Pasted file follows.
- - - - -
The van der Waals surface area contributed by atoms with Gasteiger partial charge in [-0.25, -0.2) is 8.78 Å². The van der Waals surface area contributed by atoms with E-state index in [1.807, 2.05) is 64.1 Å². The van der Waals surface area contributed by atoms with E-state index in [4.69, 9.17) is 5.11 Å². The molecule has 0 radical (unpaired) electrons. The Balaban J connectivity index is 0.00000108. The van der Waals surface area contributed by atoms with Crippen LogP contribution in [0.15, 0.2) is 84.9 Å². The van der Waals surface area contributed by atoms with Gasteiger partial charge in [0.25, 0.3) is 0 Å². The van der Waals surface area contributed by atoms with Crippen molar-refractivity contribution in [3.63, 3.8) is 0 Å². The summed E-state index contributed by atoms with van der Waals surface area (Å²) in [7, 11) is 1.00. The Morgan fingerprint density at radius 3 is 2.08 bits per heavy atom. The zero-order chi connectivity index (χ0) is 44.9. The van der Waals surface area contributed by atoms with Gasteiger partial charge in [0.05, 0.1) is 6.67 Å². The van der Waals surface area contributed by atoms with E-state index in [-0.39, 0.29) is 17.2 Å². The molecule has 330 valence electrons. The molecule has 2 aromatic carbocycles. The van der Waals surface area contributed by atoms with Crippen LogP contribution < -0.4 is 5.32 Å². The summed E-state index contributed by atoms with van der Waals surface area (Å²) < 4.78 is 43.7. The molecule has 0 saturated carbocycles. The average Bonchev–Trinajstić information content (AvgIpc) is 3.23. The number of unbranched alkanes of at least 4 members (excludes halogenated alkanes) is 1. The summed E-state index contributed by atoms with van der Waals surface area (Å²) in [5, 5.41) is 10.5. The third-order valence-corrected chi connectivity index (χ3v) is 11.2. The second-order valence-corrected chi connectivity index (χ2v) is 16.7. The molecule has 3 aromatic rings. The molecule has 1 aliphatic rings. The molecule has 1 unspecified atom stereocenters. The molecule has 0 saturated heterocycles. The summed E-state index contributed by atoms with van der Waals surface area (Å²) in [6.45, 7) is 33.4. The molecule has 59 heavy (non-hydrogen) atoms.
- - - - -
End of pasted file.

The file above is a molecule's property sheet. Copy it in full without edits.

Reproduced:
The van der Waals surface area contributed by atoms with Gasteiger partial charge in [-0.25, -0.2) is 8.78 Å². The van der Waals surface area contributed by atoms with E-state index in [1.807, 2.05) is 64.1 Å². The van der Waals surface area contributed by atoms with E-state index in [4.69, 9.17) is 5.11 Å². The molecule has 0 radical (unpaired) electrons. The Balaban J connectivity index is 0.00000108. The van der Waals surface area contributed by atoms with Crippen LogP contribution in [0.15, 0.2) is 84.9 Å². The van der Waals surface area contributed by atoms with Gasteiger partial charge in [0.25, 0.3) is 0 Å². The van der Waals surface area contributed by atoms with Crippen molar-refractivity contribution in [3.63, 3.8) is 0 Å². The summed E-state index contributed by atoms with van der Waals surface area (Å²) in [7, 11) is 1.00. The Morgan fingerprint density at radius 3 is 2.08 bits per heavy atom. The zero-order chi connectivity index (χ0) is 44.9. The van der Waals surface area contributed by atoms with Gasteiger partial charge in [0.05, 0.1) is 6.67 Å². The van der Waals surface area contributed by atoms with E-state index in [-0.39, 0.29) is 17.2 Å². The molecule has 330 valence electrons. The molecule has 2 aromatic carbocycles. The van der Waals surface area contributed by atoms with Crippen LogP contribution < -0.4 is 5.32 Å². The summed E-state index contributed by atoms with van der Waals surface area (Å²) < 4.78 is 43.7. The molecule has 0 saturated carbocycles. The average Bonchev–Trinajstić information content (AvgIpc) is 3.23. The number of unbranched alkanes of at least 4 members (excludes halogenated alkanes) is 1. The summed E-state index contributed by atoms with van der Waals surface area (Å²) in [5, 5.41) is 10.5. The third-order valence-corrected chi connectivity index (χ3v) is 11.2. The second-order valence-corrected chi connectivity index (χ2v) is 16.7. The molecule has 3 aromatic rings. The molecule has 1 aliphatic rings. The molecule has 1 unspecified atom stereocenters. The molecule has 0 saturated heterocycles. The summed E-state index contributed by atoms with van der Waals surface area (Å²) in [6.45, 7) is 33.4. The molecule has 59 heavy (non-hydrogen) atoms.